Are Chickpeas Healthy?
Because the hummus craze is real.
For years, you’ve likely been tossing chickpeas into your salad or even your pasta. But now that the legumes are banned on the crazy-popular Whole30 and Keto diets — not to mention appearing in smoothies and covered in chocolate — you might be wondering: are chickpeas healthy or not? We chatted with culinary nutritionist experts to find out.
How healthy are chickpeas?
Let’s start with the basics. Chickpeas as a solo food are packed with nutrition. A cup of cooked chickpeas, for instance, contains 269 calories — and offers an excellent amount of protein (15 grams) and fiber (13 grams), helping to keep you fuller for longer and prevent that “hangry” feeling. They’re also loaded with vitamins and minerals, including iron, magnesium, potassium, zinc, folate and vitamin A.
Chickpeas will add extra nutrition to dishes you typically eat. “They work well in cauliflower mashed potatoes, in tahini for a quick hummus and added to soup,” notes Tracee Yablon Brenner, RD, a culinary nutritionist in Nyack, NY. You can also blend chickpeas into smoothies for an extra boost of protein and fiber.
Should you go with canned or dried?
“The major nutritional difference between dried and canned chickpeas is their sodium content, with canned beans averaging between 300 to 400 milligrams sodium per half-cup serving, depending on the brand,” says Rachel Begun, MS, RDN, a culinary nutritionist and co-founder of the The Modern Loaf in Los Angeles. “Dried chickpeas are essentially sodium-free.” They naturally contain only a very small amount of sodium, 11 milligrams per cup.
There are workarounds to the sodium content of canned chickpeas. For starters, always rinse and drain your canned chickpeas to remove some of the sodium. And consider purchasing low-sodium canned chickpeas. Cans labeled “no salt added” typically contain a very minimal amount of sodium, about 10 to 30 milligrams per half-cup serving. In addition to the sodium they naturally contain, sometimes other sodium-containing ingredients — such as kombu seaweed, which helps you digest the oligosaccharides in chickpeas — are added to these varieties of chickpeas.
Canned chickpeas are a time saver because cooking up your own batch of dried beans can take hours. “Canned chickpeas don't have to be cooked to add to smoothies,” says Brenner. Lastly, don’t ditch the liquid in canned chickpeas. Called aquafaba, it can be used to make egg-free meringue.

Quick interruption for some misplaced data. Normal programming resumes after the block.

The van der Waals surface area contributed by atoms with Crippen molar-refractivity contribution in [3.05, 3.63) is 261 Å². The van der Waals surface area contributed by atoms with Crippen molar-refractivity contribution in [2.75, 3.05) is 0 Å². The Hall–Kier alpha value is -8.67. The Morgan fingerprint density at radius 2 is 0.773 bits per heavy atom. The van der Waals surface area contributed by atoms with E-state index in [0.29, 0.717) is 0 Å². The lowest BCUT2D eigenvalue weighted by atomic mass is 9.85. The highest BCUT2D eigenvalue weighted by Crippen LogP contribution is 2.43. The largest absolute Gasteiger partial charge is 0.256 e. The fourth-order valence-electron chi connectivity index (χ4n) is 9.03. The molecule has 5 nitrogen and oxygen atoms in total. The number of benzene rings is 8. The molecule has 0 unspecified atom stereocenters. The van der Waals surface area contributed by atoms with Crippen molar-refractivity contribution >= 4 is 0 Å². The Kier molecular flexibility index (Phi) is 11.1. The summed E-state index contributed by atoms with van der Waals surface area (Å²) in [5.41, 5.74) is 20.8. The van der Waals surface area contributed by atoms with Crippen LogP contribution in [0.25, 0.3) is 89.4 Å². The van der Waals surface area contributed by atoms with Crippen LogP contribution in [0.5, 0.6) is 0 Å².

When it comes to cooking dried chickpeas, you’ll want to rinse them, soak them overnight, and then boil or pressure cook them. “Soaking dried chickpeas overnight makes them easier to digest and reduces cooking time,” says Begun. “Also make sure to drain the water that the chickpeas were soaked in and to thoroughly rinse them before cooking. This will also make them easier to digest.”
What about all those packaged chickpeas and fancy chickpea smoothies?
Perhaps your neighborhood smoothie shop has jumped onto the chickpea trend and is featuring hummus smoothies on its menu. Like all smoothies, you’ll want to see what else is in the drink, what the portion size is and how much added sugar it contains. Chickpeas can add satiating protein to a beverage, but if the smoothie contains a lot of added sugar and other high-calorie ingredients, it may not be the best choice.
As for packaged chickpeas, you’ll likely see everything from roasted and flavored chickpeas to dark-chocolate-covered ones in your local grocery store. “The novelty chickpea items such as packaged dry-roasted chickpeas and dark-chocolate-covered ones are a good snack, as they are a source of protein and fiber,” says Brenner. But make sure to read labels. “Like almost all packaged snacks these days, there are healthful and not-so-healthful options for roasted chickpeas snacks,” says Begun. “While rich in fiber, protein, folate and phytonutrients, depending on how they’re flavored or seasoned they may also contain high amounts of added sugars, fat or sodium.” But is eating a small handful of dark-chocolate-covered chickpeas a more nutritious option than eating a giant cupcake? Most definitely yes.
Amy Gorin, MS, RDN, is a registered dietitian nutritionist and owner of Amy Gorin Nutrition in the New York City area. She’s a regular contributor to many publications, including EverydayHealth.com, NBCNews.com, Runner’s World, and more. She also pens a recipe-focused blog, Amy’s Eat List.